The acquisition has enabled Colt to set up hosting and content provision for equity and foreign currency trading desks for major exchanges in Hong Kong, Singapore and Tokyo.

"Additionally, we see the opportunity to continue to infill in Western Europe, while Eastern Europe is an obvious adjacent – albeit smaller – market. However, the US is probably a saturated market right now. Whichever market you look at, there is pricing pressure for sure. Inevitably, this can slow headline growth, but also spurs us on to innovate and come up with novel client solutions."

Socially responsible?

Despite a tough operating climate, the company has not lost sight of sustainability and social responsibility. Ferrari says Colt's business, which obviously involves chomping up copious amounts of power, cannot be packaged as anything but.

Colt is determined to change things – from reducing paper consumption (down by 35% over last two financial years) and recycling hardware, to a corporate social responsibility programme which we started in 2009. The programme has seen us deploy equipment which is 75% more energy efficient and virtualise our entire internal server environment saving 1.5GWH of energy in the process.

All of this has resulted in Colt becoming one of the few companies of its kind to be admitted to FTSE4Good group. But Ferrari, who once ran an oil and gas platform for Fidelity Investments, also says there is a lot of rhetoric and hyperbole around.

"One man's clean energy is another's wasteful subsidy, I call it 'biomass', you call it chopping trees down and burning wood pellets. We all draw our own conclusions from facts presented to us or what's presented 'packaged as facts'. I would say peers within the FTSE 250 and us at Colt are generally doing the right things."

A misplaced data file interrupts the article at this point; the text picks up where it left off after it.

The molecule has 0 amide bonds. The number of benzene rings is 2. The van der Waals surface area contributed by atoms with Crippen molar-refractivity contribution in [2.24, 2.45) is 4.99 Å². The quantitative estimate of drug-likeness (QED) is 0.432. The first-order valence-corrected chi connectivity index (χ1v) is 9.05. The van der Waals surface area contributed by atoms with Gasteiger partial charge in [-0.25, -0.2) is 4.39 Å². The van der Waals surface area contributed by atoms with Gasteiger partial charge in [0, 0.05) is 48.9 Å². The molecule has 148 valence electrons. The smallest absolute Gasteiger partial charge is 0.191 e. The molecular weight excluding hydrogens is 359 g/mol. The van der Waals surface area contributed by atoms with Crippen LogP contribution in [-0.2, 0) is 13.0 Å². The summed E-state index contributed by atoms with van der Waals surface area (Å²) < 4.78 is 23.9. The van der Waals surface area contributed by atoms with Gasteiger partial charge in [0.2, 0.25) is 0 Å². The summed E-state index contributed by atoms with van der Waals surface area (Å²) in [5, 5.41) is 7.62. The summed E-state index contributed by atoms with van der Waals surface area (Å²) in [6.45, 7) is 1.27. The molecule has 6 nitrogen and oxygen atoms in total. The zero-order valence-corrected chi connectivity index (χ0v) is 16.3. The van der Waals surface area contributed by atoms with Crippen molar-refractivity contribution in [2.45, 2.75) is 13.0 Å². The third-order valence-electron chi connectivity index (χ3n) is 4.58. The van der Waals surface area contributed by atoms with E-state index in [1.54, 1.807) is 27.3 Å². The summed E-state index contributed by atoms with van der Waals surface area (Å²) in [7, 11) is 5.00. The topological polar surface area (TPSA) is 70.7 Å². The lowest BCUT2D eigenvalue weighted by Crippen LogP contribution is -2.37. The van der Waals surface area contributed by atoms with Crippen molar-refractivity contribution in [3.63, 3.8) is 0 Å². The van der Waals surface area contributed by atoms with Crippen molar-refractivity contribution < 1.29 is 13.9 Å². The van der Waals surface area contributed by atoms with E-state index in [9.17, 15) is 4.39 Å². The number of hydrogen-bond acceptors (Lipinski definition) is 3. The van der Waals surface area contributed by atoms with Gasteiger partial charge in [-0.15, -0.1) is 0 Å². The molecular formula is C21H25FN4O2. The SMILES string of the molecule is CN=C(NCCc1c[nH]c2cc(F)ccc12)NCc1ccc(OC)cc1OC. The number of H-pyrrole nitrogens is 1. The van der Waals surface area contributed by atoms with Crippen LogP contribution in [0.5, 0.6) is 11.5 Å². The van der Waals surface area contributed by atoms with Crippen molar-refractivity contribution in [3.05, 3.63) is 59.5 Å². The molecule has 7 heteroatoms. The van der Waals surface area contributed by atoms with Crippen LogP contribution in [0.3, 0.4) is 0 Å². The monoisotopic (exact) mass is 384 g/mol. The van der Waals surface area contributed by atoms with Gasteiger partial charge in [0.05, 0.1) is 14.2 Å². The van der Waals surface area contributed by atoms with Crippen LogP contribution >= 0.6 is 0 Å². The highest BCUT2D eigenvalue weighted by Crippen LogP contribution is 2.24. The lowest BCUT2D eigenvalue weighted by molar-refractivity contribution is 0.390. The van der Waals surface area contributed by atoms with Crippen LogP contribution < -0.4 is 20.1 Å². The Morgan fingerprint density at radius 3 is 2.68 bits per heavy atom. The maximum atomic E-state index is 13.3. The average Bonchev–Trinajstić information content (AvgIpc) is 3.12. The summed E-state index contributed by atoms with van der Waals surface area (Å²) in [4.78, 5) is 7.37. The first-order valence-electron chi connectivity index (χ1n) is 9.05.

Like every CFO, Ferrari worries about talent retention or retrenchment given the demands of a technology driven business. "If you looked at Colt, our tenure of employment for employees is fairly impressive. Many of our talented people have been here for 10 to 15 years. While we deploy a lot of technology in our business, ultimately it's the 'can do' attitude of the people and their dedication that's vital.

"The difficultly arises when technology changes and the skill set balance needs to change as well. Sometimes the pace at which this happens, means you can't develop or cross-train people, and a change of personnel is needed. Additionally, our industry is plagued by declining pricing on a recurring business which means if you want to maintain profitability you have to consistently look at lowering costs. Colt's goal is not to cut employees, but should that happen we try to do it in a way that people understand it."

Open to ideas